Another year is almost over, and 2017 was a big one for Haligonians. It marked the 100th anniversary of the Halifax Explosion and the 150th birthday of Canada as a nation.
Hilton the shark, cellular outages across the region and the death of actor John Dunsworth were some of the biggest newsmakers this year.
Global News has compiled a list of the top stories that were important to Haligonians and Nova Scotians.
Our live coverage of this year’s Nova Scotia election was one of the top stories in the province.
Stephen McNeil’s Liberals won a second straight majority — the first time since 1988 that it’s happened in the province — and Global News brought up to the minute coverage.
The Liberals were elected in 27 ridings, the PCs took home 17 seats, forming the official Opposition, and the NDP took seven.
The death of John Dunsworth, who portrayed Jim Lahey in the comedy series Trailer Park Boys, drew international attention and condolences from actors around the world.
Aside from his memorable role as Mr. Lahey, Dunsworth had an extensive career in film and television dating back to 1978.
Dunsworth died on Oct. 16 at the age of 71.
2017 marked the 100th anniversary of the Halifax Explosion — the largest single loss of life in Canada — and a project that set out to map the dead of the Halifax Explosion drew an audience across the country.
Global News teamed up with the University of King’s College journalism school to produce the interactive map.
The points on the map correspond to the home addresses given for victims of the Halifax explosion who lived in Halifax and listed in the explosion remembrance book available online from the Nova Scotia Archives.
Halfax’s Timber Lounge experienced the wrath of some of the organization’s members when it ejected a group from the axe-throwing venue.
The Timber Lounge’s Facebook page was flooded with negative reviews from Proud Boys members and their supporters, but owner Marc Chisholm doesn’t regret kicking them out.
“We do everything we can to encourage a safe, positive environment for everyone that walks in there,” Chisholm said.
Hurricanes made headlines throughout the world in 2017, and Nova Scotia was no different.
Although no major storm hit the province, hurricanes did leave their mark on the region.
Environment Canada issued a special weather statement for Nova Scotia in August that warned of intense waves along the province’s coast.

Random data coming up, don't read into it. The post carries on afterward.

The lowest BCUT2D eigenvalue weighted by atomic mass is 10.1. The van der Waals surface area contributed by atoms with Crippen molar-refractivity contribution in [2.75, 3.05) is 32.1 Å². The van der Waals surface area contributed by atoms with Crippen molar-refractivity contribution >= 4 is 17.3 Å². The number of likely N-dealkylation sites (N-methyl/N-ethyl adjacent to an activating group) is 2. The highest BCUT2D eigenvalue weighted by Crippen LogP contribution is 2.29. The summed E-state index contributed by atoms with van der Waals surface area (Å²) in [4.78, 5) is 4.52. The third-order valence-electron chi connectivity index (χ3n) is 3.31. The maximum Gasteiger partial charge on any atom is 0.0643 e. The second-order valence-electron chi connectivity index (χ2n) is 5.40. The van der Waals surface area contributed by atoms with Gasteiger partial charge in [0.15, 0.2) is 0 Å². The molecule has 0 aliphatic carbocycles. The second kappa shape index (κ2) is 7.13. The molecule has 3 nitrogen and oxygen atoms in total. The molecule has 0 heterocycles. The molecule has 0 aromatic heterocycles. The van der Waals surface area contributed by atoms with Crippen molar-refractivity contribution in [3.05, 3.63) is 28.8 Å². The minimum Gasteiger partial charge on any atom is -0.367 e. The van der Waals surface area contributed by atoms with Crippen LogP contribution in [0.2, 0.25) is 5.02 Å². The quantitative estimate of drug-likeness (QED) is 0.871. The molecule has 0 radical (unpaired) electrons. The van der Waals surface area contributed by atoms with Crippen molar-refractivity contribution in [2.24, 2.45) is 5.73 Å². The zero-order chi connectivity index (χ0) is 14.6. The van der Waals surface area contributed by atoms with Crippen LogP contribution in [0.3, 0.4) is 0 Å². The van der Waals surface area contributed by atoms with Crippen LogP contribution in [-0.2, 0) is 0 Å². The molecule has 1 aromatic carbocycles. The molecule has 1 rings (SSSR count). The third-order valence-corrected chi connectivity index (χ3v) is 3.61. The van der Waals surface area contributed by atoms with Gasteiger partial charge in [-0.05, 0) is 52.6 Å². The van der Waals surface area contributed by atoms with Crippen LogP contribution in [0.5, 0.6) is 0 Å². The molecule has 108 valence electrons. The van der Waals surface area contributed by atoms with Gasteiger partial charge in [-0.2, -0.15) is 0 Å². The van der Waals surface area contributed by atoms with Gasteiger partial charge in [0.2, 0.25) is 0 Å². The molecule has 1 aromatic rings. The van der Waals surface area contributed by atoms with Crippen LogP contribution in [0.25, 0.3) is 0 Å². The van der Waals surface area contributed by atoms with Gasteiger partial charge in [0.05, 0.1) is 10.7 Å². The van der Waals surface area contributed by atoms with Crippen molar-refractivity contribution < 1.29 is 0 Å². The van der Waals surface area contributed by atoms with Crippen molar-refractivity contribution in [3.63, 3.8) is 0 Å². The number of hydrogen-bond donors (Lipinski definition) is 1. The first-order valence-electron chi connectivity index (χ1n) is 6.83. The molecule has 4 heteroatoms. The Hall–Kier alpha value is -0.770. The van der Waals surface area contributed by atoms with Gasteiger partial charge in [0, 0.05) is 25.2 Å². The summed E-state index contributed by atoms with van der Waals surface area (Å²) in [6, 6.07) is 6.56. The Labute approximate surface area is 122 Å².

However, surfers in the region did seem to enjoy the waves.
Icebergs drew massive crowds to a small Newfoundland town in April.
A massive iceberg sitting just offshore of Ferrytown, N.L. drew crowds to the community — even as it slowly drifted away.
It’s a day that won’t soon be forgotten as cellular and other telecom services throughout Atlantic Canada suddenly stopped working on Aug. 4.
Bell, Koodo, Virgin Mobile and Telus all experienced issues that began in the morning, with reports of service outages in PEI, Nova Scotia, New Brunswick and Newfoundland.
Although service was eventually restored, it was later discovered that the outages were the result of two major fibre links being cut “by third-party construction work.”
A massive 600-kg great white shark named Hilton enthralled Nova Scotians for most of the summer.
An electronic tag from research group OCEARCH allowed the entire province to follow along as Hilton appeared near Nova Scotia in August and stuck around the region until early December.
OCEARCH founder Chris Fischer said the shark may have stuck around (despite a few detours) in a bid to find a potential mate, noting: “They should only have one thing on their mind, and that’s making baby sharks.”
The death of a 17-year-old boy from Hammonds Plains was heartbreaking news for the Halifax region in October.
RCMP say the teen was a passenger in the vehicle, which lost control and overturned in a ditch on Rochester Drive.
The victim was a Grade 12 student at Charles P. Allen High School in Bedford.
A blizzard that saw nearly 50 cm of snow blew across Nova Scotia in February.
The massive amount of snow saw many schools closed and long delays in travel throughout the province.
— With files from the Canadian Press